Chumbophone – antiqued Chumby Guts

Chumbophone – antiqued Chumby Guts

Recently, Kent noticed that Etsy member AbrahamBook has been bitten by the Chumby Guts bug. He’s converted several ancient objects into modern WiFi-enabled chumtainment devices. I asked Abraham about what he was aiming for in this latest piece:

My Chumby creation started with an original Chumby, although I have produced three similar devices from the Chumby Guts kit. I much prefer producing my devices with the Chumby Guts kit as it is always a messier build when having to undo a stock Chumby configuration. On the occasion that I set out to create the “Chumbaphone,” I had used all of my “Guts” and Maker Shed had since run dry.

The wooden body of the device was actually created from a mantle clock. I removed the face of the clock and enlarged the hole with a Dremel. I came upon the horns of the device though they required some heating and remolding to fit the device more properly. The other brass parts are of course intended for other functions though I repurposed them for my needs as mounting pieces and the button you can see in the picture. The insides are all stock configuration with the exception of the switch mechanism which is used to navigate to the home screen. I replaced the “Bend Sensor” with a “momentary switch” to produce the brass push button below the touchscreen. I was forced to hollow out the bottom of the body as the speakers sounded far too muted and boxed in in the small structure. Making a huge opening in the body remedied that quite well at the slight misfortune of aesthetics.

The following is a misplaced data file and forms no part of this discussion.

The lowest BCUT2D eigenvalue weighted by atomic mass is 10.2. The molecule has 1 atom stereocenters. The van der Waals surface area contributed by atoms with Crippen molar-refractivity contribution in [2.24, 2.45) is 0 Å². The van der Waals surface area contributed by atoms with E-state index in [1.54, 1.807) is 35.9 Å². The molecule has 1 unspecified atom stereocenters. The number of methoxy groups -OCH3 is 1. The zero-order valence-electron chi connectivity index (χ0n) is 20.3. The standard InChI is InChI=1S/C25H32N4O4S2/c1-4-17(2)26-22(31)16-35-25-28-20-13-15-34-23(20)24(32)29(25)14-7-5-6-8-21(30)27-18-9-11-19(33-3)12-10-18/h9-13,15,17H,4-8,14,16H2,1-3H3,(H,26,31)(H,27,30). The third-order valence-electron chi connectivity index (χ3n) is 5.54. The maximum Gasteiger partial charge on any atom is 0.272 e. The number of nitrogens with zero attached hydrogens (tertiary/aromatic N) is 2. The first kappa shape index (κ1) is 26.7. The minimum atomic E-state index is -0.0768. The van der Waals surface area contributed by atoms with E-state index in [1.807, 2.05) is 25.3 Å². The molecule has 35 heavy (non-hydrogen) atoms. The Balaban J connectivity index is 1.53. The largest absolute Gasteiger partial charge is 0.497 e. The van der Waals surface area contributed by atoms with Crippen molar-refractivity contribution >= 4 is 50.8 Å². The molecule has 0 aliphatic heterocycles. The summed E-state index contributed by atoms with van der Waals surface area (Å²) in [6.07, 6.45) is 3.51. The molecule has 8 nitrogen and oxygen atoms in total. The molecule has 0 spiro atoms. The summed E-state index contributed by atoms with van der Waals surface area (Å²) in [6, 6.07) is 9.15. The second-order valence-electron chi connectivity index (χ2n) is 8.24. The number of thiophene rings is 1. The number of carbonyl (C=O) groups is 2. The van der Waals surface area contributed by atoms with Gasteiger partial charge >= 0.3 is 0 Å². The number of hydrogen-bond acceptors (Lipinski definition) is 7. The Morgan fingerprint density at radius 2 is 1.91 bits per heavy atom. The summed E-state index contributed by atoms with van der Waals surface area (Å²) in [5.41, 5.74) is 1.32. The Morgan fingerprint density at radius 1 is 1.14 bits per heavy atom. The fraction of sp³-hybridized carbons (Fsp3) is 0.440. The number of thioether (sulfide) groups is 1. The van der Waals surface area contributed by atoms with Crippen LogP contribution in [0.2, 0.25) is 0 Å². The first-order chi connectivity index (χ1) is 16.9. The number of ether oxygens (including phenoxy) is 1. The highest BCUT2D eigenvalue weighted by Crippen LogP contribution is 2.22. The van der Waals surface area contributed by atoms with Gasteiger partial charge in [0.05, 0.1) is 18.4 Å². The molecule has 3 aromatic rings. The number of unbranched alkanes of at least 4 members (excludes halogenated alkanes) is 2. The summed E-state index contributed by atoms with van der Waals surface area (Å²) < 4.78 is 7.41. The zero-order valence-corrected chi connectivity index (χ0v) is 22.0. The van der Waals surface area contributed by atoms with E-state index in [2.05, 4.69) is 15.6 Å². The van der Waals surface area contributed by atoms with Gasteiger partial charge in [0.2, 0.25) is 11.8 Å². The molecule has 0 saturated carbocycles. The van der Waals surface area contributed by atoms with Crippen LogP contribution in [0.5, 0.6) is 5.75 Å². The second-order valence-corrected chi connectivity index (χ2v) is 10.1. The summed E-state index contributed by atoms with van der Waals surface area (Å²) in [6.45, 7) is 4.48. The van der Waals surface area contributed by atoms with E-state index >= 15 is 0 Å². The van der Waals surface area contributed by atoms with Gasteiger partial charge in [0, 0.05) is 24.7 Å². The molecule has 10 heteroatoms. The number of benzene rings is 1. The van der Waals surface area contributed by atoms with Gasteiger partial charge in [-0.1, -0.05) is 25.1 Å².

All of my creations are unique to themselves though I have created two others that share very similar form factors and oversized brass horns. The fact that I use mostly antique parts for bodies of my computers and Chumby devices keeps them singular as I am unlikely and uninterested to find matching antiques. I suppose I prefer the variation in the making.

If I had to change anything about this particular device I would likely have contrived a better scheme for the placement of the speakers as I have done in other devices. For instance, including better cut-outs in the body for sound to travel through or adding vintage styled tweed speaker screens. I also usually make the component that accepts the power cable and USB more integrated instead of hovering behind the door as in can be seen in the “Chumbaphone” The wifi component was certainly from a Chumby Guts kit. The original had gone out.

Nice work Abraham! Have you got some Chumby Guts? Are they cased in some interesting form-factor? Share with us your build experience and photos. You can also search the MAKE Flickr pool for Chumby Guts and see what other folks are doing with the kit.


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